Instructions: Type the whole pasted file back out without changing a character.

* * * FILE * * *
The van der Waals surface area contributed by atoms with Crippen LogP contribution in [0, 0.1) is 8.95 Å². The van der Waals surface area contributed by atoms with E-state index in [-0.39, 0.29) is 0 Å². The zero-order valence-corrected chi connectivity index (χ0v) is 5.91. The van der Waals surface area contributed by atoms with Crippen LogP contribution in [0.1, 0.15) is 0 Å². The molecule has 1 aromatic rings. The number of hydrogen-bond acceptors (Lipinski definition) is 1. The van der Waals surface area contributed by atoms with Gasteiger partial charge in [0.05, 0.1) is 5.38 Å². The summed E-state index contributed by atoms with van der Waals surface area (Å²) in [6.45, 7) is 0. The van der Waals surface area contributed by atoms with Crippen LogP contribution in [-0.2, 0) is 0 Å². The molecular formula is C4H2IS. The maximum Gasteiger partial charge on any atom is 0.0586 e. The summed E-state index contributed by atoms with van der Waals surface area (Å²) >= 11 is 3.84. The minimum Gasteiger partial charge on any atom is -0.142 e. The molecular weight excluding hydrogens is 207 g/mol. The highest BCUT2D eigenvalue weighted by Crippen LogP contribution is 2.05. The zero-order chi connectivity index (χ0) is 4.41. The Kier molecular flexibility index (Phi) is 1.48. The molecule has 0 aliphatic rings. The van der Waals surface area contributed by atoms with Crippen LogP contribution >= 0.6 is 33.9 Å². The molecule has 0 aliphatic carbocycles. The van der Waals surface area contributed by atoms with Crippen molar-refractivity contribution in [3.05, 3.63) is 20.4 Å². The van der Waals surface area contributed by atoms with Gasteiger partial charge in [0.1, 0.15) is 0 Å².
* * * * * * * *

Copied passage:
The van der Waals surface area contributed by atoms with Crippen LogP contribution in [0, 0.1) is 8.95 Å². The van der Waals surface area contributed by atoms with E-state index in [-0.39, 0.29) is 0 Å². The zero-order valence-corrected chi connectivity index (χ0v) is 5.91. The van der Waals surface area contributed by atoms with Crippen LogP contribution in [0.1, 0.15) is 0 Å². The molecule has 1 aromatic rings. The number of hydrogen-bond acceptors (Lipinski definition) is 1. The van der Waals surface area contributed by atoms with Gasteiger partial charge in [0.05, 0.1) is 5.38 Å². The summed E-state index contributed by atoms with van der Waals surface area (Å²) in [6.45, 7) is 0. The van der Waals surface area contributed by atoms with Crippen LogP contribution in [-0.2, 0) is 0 Å². The molecular formula is C4H2IS. The maximum Gasteiger partial charge on any atom is 0.0586 e. The summed E-state index contributed by atoms with van der Waals surface area (Å²) >= 11 is 3.84. The minimum Gasteiger partial charge on any atom is -0.142 e. The molecular weight excluding hydrogens is 207 g/mol. The highest BCUT2D eigenvalue weighted by Crippen LogP contribution is 2.05. The zero-order chi connectivity index (χ0) is 4.41. The Kier molecular flexibility index (Phi) is 1.48. The molecule has 0 aliphatic rings. The van der Waals surface area contributed by atoms with Crippen LogP contribution >= 0.6 is 33.9 Å². The molecule has 0 aliphatic carbocycles. The van der Waals surface area contributed by atoms with Crippen molar-refractivity contribution in [3.05, 3.63) is 20.4 Å². The van der Waals surface area contributed by atoms with Gasteiger partial charge in [0.1, 0.15) is 0 Å².